Competition VS Cooperation
Competition Vs. Cooperation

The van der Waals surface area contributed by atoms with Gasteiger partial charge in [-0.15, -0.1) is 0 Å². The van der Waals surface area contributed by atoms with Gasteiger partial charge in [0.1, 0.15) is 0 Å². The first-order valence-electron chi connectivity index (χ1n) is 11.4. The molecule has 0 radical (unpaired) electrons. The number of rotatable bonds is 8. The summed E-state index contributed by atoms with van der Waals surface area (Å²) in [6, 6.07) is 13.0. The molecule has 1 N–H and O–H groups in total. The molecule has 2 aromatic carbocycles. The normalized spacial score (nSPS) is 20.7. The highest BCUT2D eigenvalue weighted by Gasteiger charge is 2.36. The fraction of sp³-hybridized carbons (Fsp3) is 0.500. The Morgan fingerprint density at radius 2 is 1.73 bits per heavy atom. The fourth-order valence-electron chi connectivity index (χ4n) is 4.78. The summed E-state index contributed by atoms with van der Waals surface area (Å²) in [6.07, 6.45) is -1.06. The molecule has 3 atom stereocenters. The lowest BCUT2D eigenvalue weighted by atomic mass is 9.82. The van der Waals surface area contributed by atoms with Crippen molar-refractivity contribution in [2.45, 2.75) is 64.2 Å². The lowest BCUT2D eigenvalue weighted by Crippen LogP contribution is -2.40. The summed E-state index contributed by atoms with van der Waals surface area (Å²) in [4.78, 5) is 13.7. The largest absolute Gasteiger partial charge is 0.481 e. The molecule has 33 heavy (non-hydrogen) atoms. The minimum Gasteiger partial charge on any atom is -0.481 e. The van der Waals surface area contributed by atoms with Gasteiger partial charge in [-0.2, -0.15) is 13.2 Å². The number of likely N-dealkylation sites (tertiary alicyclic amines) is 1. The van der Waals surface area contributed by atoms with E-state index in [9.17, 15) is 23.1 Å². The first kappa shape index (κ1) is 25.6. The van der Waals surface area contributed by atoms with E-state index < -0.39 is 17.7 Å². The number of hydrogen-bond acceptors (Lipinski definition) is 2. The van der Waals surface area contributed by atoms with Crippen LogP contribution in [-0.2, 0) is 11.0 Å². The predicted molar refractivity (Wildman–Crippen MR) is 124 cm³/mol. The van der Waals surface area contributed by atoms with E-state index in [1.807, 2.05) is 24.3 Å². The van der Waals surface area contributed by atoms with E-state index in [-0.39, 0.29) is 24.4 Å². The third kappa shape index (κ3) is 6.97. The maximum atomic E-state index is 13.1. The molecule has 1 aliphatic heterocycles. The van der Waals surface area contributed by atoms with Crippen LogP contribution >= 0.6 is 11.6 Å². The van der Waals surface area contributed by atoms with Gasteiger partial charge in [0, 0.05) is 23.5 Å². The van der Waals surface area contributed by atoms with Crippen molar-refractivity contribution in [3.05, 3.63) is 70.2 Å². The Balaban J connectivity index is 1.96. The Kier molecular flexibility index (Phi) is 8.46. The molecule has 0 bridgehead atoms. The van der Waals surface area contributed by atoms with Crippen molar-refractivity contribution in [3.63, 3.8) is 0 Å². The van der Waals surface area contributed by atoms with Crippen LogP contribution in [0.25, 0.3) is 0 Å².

Competition is a good thing and should be taught in the classroom (or gym). This country grew to become one of the greatest nations in the world because of the competitive nature of business and sport alike. There are rules that need to be stressed and moral standards that must be agreed upon and adhered to in order to make sure that the atmosphere we live, work and play in are the most constructive possible. Cooperation has its place and is an integral part of any team sport or business plan. However, cooperation is a component of the overall goal of any student that we are attempting to train. That goal is to become the best person they can possibly be. I teach at an intermediate grade elementary, which is populated by 3rd thru 5th grade students. I have found in my experience that the students at this level need to be taught how to compete. The P.E. teacher in the primary grade “feeder” school almost exclusively focuses on teaching cooperative games to the students. When those students have moved up to the next school they do not know how to compete. Most often these new 3rd grade students are quite poor losers and poor winners. They have never been taught about sportsmanship or how to maintain composure in a competitive situation. I believe that although Alfie Kohn may be right in saying that cooperation gets more done and helps people have a better self-esteem, we live in a society where there is a lot of competition. Our federal and local public contract laws actually enforce this concept in the requirements for competitive bidding on any bonded project. We have seen many instances in which the ethics and morals are pushed aside in these situations and many businessmen and women are going to prison every year because their greed and competitive nature surpasses their desire to win a job or contract solely on the merits of their professional portfolio or ability to sell their product. Rather, these businesspeople, now in-mates, tried to use bribery and coercion to get the jobs they sought. I believe that the focus of our training in competition for young learners is to have the drive to win and focus on how to do that within the confines of the rules.